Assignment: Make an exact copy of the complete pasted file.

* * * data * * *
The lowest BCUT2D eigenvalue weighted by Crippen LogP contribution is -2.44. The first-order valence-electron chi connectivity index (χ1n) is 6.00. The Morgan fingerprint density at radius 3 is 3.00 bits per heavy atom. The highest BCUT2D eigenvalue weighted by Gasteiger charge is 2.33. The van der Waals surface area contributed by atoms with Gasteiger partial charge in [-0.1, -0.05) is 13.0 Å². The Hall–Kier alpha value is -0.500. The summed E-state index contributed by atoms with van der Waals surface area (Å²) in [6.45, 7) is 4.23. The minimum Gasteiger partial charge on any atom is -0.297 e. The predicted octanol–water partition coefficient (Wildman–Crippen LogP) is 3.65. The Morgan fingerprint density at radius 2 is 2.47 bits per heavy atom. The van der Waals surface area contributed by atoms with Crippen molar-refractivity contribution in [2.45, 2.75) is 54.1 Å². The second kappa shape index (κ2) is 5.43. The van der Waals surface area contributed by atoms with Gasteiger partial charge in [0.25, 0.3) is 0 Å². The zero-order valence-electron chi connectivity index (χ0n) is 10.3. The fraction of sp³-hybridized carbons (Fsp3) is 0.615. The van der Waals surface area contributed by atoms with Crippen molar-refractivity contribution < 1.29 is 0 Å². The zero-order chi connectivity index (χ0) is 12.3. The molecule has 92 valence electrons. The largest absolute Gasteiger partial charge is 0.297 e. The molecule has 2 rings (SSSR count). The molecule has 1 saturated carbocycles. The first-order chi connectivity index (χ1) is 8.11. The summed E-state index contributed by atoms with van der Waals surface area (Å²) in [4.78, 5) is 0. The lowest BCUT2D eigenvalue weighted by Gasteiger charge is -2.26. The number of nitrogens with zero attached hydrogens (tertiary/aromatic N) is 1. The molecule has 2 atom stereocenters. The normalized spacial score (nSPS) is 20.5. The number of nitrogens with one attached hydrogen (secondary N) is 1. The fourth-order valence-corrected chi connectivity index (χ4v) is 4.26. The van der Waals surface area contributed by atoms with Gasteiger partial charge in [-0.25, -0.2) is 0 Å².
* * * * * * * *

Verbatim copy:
The lowest BCUT2D eigenvalue weighted by Crippen LogP contribution is -2.44. The first-order valence-electron chi connectivity index (χ1n) is 6.00. The Morgan fingerprint density at radius 3 is 3.00 bits per heavy atom. The highest BCUT2D eigenvalue weighted by Gasteiger charge is 2.33. The van der Waals surface area contributed by atoms with Gasteiger partial charge in [-0.1, -0.05) is 13.0 Å². The Hall–Kier alpha value is -0.500. The summed E-state index contributed by atoms with van der Waals surface area (Å²) in [6.45, 7) is 4.23. The minimum Gasteiger partial charge on any atom is -0.297 e. The predicted octanol–water partition coefficient (Wildman–Crippen LogP) is 3.65. The Morgan fingerprint density at radius 2 is 2.47 bits per heavy atom. The van der Waals surface area contributed by atoms with Crippen molar-refractivity contribution in [2.45, 2.75) is 54.1 Å². The second kappa shape index (κ2) is 5.43. The van der Waals surface area contributed by atoms with Gasteiger partial charge in [0.25, 0.3) is 0 Å². The zero-order valence-electron chi connectivity index (χ0n) is 10.3. The fraction of sp³-hybridized carbons (Fsp3) is 0.615. The van der Waals surface area contributed by atoms with Crippen molar-refractivity contribution < 1.29 is 0 Å². The zero-order chi connectivity index (χ0) is 12.3. The molecule has 92 valence electrons. The largest absolute Gasteiger partial charge is 0.297 e. The molecule has 2 rings (SSSR count). The molecule has 1 saturated carbocycles. The first-order chi connectivity index (χ1) is 8.11. The summed E-state index contributed by atoms with van der Waals surface area (Å²) in [4.78, 5) is 0. The lowest BCUT2D eigenvalue weighted by Gasteiger charge is -2.26. The number of nitrogens with zero attached hydrogens (tertiary/aromatic N) is 1. The molecule has 2 atom stereocenters. The normalized spacial score (nSPS) is 20.5. The number of nitrogens with one attached hydrogen (secondary N) is 1. The fourth-order valence-corrected chi connectivity index (χ4v) is 4.26. The van der Waals surface area contributed by atoms with Gasteiger partial charge in [-0.25, -0.2) is 0 Å².